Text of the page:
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Peter's notes on building cmgui

This is the process I followed for getting cmgui to compile on a windows machine. Note that cmgui is usually developed on a linux machine.

Compiling cmgui on a windows machine

  • Step 1: Install Cygwin to provide a linux like environment
To install Cygwin you will need to have administrator privileges on your machine. See Installing Cygwin for more info on how to do this.
  • Step 2: Create a short cut on the desktop to the Cygwin bash shell
This shortcut will be used a lot as you are going to be using the bash shell a fair bit.
  • Step 3: Create a directory for cmiss root where the code and libraries will be placed

I opened up a shell and created my cmiss root in the default home directory (ie in /cygdrive/n on my machine):

mkdir cmiss
  • Step 4: Set up a .bash_profile file to set all your environmental variables up every time you start up a shell
An easy way to setup your .bash_profile is to start up a cygwin bash shell and then type::
xemacs .bash_profile

Now add the following lines to this file and then save:

export CMISS_ROOT=/cygdrive/n/cmiss
export SYSNAME=win32

Note you will set CMISS_ROOT to be the appropriate directory on your system. Exit xemacs, close your shell script and restart your shell. Check the environmental variables have been set up by typing 'env | grep CMISS_ROOT'

You should see a line telling you that 'CMISS_ROOT=/cygdrive/n/cmiss'

(or whatever you have set CMISS_ROOT to).

  • Step 5: change into the cmiss root directory and use Subversion to checkout the cmgui module

Assuming you have Subversion and your CMISS enironment variables set up correctly just type:

svn checkout cmgui
  • Step 6: copy over the required image_libraries

    I used scp to copy over the required lib and include files for i386-win32 machines from bioeng22. If you want to have a look around the file structure on bioeng22, ssh there using:


    To secure copy the required image_libraries directories do the following:

    cd $CMISS_ROOT
    mkdir image_libraries
    mkdir image_libraries/lib
    mkdir image_libraries/include
    scp -r image_libraries/lib
    scp -r image_libraries/include
  • Step 7: check out or copy over the required perl_interpreter code

    I used scp to copy over the required lib and source files for i386-win32 machines:

    cd $CMISS_ROOT
    mkdir perl_interpreter
    mkdir perl_interpreter/lib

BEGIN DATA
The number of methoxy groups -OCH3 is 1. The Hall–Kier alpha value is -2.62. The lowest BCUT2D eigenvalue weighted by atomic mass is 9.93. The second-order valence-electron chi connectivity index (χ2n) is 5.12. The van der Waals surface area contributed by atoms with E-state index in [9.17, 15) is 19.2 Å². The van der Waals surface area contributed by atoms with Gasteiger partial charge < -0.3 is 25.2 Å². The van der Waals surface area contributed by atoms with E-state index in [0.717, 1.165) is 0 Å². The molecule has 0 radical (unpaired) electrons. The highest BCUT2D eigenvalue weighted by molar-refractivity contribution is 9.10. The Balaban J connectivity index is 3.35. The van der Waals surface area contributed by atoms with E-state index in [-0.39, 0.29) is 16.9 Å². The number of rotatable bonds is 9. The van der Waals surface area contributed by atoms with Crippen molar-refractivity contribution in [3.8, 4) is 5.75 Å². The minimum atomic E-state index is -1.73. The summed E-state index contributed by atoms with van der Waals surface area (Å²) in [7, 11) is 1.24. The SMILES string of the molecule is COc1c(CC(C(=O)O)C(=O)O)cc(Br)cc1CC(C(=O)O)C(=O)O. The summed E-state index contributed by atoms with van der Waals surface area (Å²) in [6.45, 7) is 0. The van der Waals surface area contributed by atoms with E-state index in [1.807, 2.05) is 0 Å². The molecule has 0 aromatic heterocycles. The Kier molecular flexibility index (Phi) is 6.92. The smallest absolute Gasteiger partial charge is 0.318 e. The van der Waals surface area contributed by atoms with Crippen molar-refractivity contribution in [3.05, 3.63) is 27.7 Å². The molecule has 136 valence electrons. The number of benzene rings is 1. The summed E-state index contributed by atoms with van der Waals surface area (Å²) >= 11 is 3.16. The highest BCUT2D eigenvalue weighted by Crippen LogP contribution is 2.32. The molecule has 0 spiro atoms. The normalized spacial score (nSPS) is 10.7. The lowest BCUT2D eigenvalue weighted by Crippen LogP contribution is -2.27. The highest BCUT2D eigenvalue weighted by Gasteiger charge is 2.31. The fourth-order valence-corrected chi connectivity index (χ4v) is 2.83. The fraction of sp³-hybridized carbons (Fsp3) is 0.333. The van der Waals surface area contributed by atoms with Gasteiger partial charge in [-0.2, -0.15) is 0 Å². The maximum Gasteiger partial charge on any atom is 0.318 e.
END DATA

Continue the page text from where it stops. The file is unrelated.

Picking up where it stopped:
scp -r perl_intrpreter/lib
    scp -r  perl_interpreter
  • Step 8: copy over the ITK source

    The ITK source is huge and takes a while to copy over:

    cd $CMISS_ROOT
    mkdir itk
    mkdir itk/lib
    scp -r i386-win32/ itk/lib
    scp -r itk

    Alternatively to build ITK from source you need to compile it using the MinGW windows environment or you have to patch the cygwin build so that it builds a MinGW version in cgywin.

    For MinGW (The disadvantage of this method is that it is likely to confuse a debugger if you need to debug cmgui and ITK and that was compiled with MinGW in cygwin, plus you need a different set of tools):

    download and install MinGW.  I used the windows installer, used the default installation path and selected the C++ compiler and the MinGW make.
    Download and install the Windows GUI version of cmake.
    Run cmake and point it to your itk source.
    Specify your build directory, a new directory you select.
    Push the configure.
    Select MinGW and if you used the default path for that, it should detect it and configure.
    Some of the tests seem to crash and show a windows prompt on my Vista box, just tell them to close.
    Specify your install path, probably $CMISS_ROOT/itk/i386-win32 as this is what cmgui will expect by default.
    Note you will save most of the disk space required if you don't build the examples and tests (my builds are 3.3GB with and 0.12GB without)
    Push the generate button.
    Open a windows command prompt, navigate to your build directory
    Ensure the c:\MinGW\bin directory is in your path
    Run 'mingw32-make'
    Run 'mingw32-make install'

    For cygwin mingw <a href="ITK-3.14.0-cygwin-mingw.patch">ITK-3.14.0-cygwin-mingw.patch</a>:

    I applied some patches to Imagemagick to make the kwsys project realise it is win32 not unix,
    to fix a return code, and to fix some cast errors.  If I understood cmake I'm sure I could do better.
    The patch file is below, use the "patch -P0 < ITK-3.14.0-cygwin-mingw.patch" command to apply it to your source
    Make a new empty build directory in a cygwin shell.
    In that directory run cygwin's cmake, replacing the path at the end of this command..
    ccmake -DCMAKE_CXX_FLAGS=-mno-cygwin -DCMAKE_C_FLAGS=-mno-cygwin PATH_TO_YOUR_ITK_SOURCE
    Push c to configure.
    Change the install path to somewhere you want, say $CMISS_ROOT/itk/i386-win32
    Maybe you want to save the disk required to build the examples and tests.
    Push c to configure again.
    Push g to generate.
    When it fails (itktif and itksysEncodeExecutable) then restart the process with
    make VERBOSE=1
    so it shows you the failing command, and then repeat with the cygwin path replaced with a windows like path.
    Then keep going with
    make install
  • Step 9: change into the cmgui directory and run make

    Compiling should now be fairly simple::

    cd $CMISS_ROOT/cmgui make

    All going well, this should compile an executable and copy it to the appropriate directory. Check it has been built by looking in the following directory:

    ls $CMISS_ROOT/cmgui/bin/i386-win32

    Note this executable will not be able to open up graphics consoles but it can still be used to run comfiles. You may like to create an alias to it so that you can run it from anywhere without typing the full path name. I put the following in my .bash_profile file:

    alias cmgui=$CMISS_ROOT/cmgui/bin/i386-win32/cmgui-debug.exe